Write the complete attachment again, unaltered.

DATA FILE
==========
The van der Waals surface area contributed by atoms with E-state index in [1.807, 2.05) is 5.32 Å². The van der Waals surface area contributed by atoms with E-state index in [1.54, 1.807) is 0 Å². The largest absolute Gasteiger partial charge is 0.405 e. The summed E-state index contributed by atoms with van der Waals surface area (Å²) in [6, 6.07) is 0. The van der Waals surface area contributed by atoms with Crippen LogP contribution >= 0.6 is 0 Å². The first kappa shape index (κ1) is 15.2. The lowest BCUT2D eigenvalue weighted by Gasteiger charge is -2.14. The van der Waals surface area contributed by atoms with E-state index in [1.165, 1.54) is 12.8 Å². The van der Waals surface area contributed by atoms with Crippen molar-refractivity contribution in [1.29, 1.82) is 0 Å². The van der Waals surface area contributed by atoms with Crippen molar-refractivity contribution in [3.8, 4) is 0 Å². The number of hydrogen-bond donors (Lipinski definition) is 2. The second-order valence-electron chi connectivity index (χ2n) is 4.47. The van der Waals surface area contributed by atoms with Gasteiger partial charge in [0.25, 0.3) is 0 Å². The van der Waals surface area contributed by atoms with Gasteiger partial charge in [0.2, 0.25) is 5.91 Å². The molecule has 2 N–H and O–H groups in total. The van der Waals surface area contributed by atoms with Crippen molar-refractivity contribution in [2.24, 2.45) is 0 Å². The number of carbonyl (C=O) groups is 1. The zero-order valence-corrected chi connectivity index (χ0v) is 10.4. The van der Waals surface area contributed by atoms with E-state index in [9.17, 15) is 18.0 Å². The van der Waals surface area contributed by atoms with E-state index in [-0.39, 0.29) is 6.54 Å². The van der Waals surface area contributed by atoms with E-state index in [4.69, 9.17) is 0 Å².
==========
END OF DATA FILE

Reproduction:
The van der Waals surface area contributed by atoms with E-state index in [1.807, 2.05) is 5.32 Å². The van der Waals surface area contributed by atoms with E-state index in [1.54, 1.807) is 0 Å². The largest absolute Gasteiger partial charge is 0.405 e. The summed E-state index contributed by atoms with van der Waals surface area (Å²) in [6, 6.07) is 0. The van der Waals surface area contributed by atoms with Crippen LogP contribution >= 0.6 is 0 Å². The first kappa shape index (κ1) is 15.2. The lowest BCUT2D eigenvalue weighted by Gasteiger charge is -2.14. The van der Waals surface area contributed by atoms with E-state index in [1.165, 1.54) is 12.8 Å². The van der Waals surface area contributed by atoms with Crippen molar-refractivity contribution in [1.29, 1.82) is 0 Å². The van der Waals surface area contributed by atoms with Crippen molar-refractivity contribution in [3.8, 4) is 0 Å². The number of hydrogen-bond donors (Lipinski definition) is 2. The second-order valence-electron chi connectivity index (χ2n) is 4.47. The van der Waals surface area contributed by atoms with Gasteiger partial charge in [0.25, 0.3) is 0 Å². The van der Waals surface area contributed by atoms with Gasteiger partial charge in [0.2, 0.25) is 5.91 Å². The molecule has 2 N–H and O–H groups in total. The van der Waals surface area contributed by atoms with Crippen molar-refractivity contribution in [2.24, 2.45) is 0 Å². The number of carbonyl (C=O) groups is 1. The zero-order valence-corrected chi connectivity index (χ0v) is 10.4. The van der Waals surface area contributed by atoms with E-state index in [9.17, 15) is 18.0 Å². The van der Waals surface area contributed by atoms with E-state index in [-0.39, 0.29) is 6.54 Å². The van der Waals surface area contributed by atoms with E-state index in [4.69, 9.17) is 0 Å².